Dear Editor,

I just bought tickets for a trip to St. Maarten in February for my husband and myself on TWA from JFK. I called the airline about seating and was told that I have to wait until Nov. 11 to book seats. My husband is disabled–7 back surgeries, hip replacement, cervical, shoulder and knee surgeries as well as 3 types of arthritis. A bulk head seat is of the utmost importance. I was told that when I called on Nov. 11 they would book us seats but not the bulk head–those seats are not issued until the day of the flight and on a first come first served basis. We have been on flights before and have seen the bulk heads issued to families with children and people with obviously less disabilities while my husband has been crammed into a regular seat and has had to stand a portion of the flight . Any suggestions as to how this seating arrangement can be made more fair to the really disabled? We always travel with medical documentation.

Thanks, Carolyn Vierling

Unfortunately, different airlines handle this differently, though day of seating for bulkhead isn’t uncommon. The best way to approach this situation, based on what TWA has told you, is to arrive at the airport VERY early on the date of your flight. Explain the situation both to the agent at check-in and at the gate. They should give you the bulkhead with no problem, seeing that you are first to request it. If they pull a “it’s already assigned,” you’ll need to cause a scene, but don’t accept no for an answer.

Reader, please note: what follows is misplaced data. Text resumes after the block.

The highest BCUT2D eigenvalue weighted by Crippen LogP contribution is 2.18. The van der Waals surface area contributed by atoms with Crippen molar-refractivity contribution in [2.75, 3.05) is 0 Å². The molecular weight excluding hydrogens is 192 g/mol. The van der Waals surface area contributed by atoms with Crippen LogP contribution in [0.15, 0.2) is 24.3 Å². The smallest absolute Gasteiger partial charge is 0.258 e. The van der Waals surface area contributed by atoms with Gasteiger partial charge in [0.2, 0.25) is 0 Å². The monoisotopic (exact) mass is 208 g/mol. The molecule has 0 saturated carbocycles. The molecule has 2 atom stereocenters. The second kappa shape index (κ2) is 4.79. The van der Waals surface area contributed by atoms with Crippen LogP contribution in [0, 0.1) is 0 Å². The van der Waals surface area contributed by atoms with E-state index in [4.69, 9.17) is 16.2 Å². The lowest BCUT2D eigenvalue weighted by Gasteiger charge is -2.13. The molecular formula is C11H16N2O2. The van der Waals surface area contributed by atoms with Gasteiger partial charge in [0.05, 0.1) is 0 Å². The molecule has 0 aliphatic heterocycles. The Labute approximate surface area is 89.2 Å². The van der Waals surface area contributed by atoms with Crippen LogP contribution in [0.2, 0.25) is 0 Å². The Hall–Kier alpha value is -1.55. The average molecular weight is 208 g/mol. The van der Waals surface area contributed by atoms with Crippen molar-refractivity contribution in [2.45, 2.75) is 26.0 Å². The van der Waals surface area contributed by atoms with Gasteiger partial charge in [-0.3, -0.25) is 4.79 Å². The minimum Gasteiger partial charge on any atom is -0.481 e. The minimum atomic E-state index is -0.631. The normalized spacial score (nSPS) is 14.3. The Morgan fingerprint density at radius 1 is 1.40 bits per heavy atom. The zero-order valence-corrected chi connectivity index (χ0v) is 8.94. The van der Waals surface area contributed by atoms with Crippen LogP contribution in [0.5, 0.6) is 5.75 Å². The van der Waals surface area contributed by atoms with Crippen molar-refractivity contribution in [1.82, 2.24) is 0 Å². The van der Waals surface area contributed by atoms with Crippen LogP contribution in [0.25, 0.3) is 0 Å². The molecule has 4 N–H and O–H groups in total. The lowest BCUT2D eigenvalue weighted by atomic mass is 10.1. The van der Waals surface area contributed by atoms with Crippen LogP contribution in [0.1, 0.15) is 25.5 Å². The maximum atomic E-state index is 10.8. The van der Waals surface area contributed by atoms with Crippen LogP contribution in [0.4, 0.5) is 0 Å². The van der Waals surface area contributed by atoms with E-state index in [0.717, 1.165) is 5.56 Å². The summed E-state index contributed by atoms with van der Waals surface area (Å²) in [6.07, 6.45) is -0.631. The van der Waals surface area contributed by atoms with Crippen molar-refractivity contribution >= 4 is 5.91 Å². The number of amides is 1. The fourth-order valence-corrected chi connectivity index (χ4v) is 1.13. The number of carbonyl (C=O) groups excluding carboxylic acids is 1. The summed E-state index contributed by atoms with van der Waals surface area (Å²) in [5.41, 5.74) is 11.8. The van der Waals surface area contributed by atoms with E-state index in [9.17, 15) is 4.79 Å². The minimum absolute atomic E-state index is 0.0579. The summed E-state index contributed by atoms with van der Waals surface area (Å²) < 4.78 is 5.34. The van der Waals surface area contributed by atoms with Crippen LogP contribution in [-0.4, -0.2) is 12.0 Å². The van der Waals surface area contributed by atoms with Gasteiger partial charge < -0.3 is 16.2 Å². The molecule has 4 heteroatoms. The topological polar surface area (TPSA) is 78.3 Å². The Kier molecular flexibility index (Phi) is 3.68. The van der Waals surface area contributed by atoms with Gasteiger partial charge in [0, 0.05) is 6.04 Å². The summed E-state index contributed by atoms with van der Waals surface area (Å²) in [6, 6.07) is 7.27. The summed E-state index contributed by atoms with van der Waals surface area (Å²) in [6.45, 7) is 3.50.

Two asides: First, make sure your flight isn’t on a 757, as the bulkhead is an emergency exit row and therefore off limits to disabled passengers. Second, on the plus side, TWA is known to upgrade disabled passengers to first class if space is available!